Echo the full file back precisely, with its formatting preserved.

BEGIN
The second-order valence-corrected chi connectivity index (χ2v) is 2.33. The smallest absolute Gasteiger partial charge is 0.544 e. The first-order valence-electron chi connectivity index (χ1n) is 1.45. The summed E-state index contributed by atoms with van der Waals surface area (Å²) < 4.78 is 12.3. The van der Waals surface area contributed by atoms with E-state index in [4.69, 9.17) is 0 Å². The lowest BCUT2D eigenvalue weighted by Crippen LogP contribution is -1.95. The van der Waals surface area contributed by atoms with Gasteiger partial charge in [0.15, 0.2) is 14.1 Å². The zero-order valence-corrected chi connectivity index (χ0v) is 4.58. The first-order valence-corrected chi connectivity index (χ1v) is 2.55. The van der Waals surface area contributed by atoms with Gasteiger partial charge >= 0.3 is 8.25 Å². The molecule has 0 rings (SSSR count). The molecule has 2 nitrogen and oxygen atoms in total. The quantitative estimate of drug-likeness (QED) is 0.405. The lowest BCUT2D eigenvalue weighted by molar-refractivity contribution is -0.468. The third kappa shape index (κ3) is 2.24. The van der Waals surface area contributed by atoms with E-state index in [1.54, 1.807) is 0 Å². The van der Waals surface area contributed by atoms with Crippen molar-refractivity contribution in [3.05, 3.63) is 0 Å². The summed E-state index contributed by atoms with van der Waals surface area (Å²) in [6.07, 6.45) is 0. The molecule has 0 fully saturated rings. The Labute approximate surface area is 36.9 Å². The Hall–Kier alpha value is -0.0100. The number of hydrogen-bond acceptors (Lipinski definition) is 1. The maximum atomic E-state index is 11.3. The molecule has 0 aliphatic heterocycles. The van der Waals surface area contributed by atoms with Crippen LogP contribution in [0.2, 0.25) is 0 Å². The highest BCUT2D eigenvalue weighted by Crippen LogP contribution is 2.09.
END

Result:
The second-order valence-corrected chi connectivity index (χ2v) is 2.33. The smallest absolute Gasteiger partial charge is 0.544 e. The first-order valence-electron chi connectivity index (χ1n) is 1.45. The summed E-state index contributed by atoms with van der Waals surface area (Å²) < 4.78 is 12.3. The van der Waals surface area contributed by atoms with E-state index in [4.69, 9.17) is 0 Å². The lowest BCUT2D eigenvalue weighted by Crippen LogP contribution is -1.95. The van der Waals surface area contributed by atoms with Gasteiger partial charge in [0.15, 0.2) is 14.1 Å². The zero-order valence-corrected chi connectivity index (χ0v) is 4.58. The first-order valence-corrected chi connectivity index (χ1v) is 2.55. The van der Waals surface area contributed by atoms with Gasteiger partial charge >= 0.3 is 8.25 Å². The molecule has 0 rings (SSSR count). The molecule has 2 nitrogen and oxygen atoms in total. The quantitative estimate of drug-likeness (QED) is 0.405. The lowest BCUT2D eigenvalue weighted by molar-refractivity contribution is -0.468. The third kappa shape index (κ3) is 2.24. The van der Waals surface area contributed by atoms with E-state index in [1.54, 1.807) is 0 Å². The van der Waals surface area contributed by atoms with Crippen molar-refractivity contribution in [3.05, 3.63) is 0 Å². The summed E-state index contributed by atoms with van der Waals surface area (Å²) in [6.07, 6.45) is 0. The molecule has 0 fully saturated rings. The Labute approximate surface area is 36.9 Å². The Hall–Kier alpha value is -0.0100. The number of hydrogen-bond acceptors (Lipinski definition) is 1. The maximum atomic E-state index is 11.3. The molecule has 0 aliphatic heterocycles. The van der Waals surface area contributed by atoms with Crippen LogP contribution in [0.2, 0.25) is 0 Å². The highest BCUT2D eigenvalue weighted by Crippen LogP contribution is 2.09.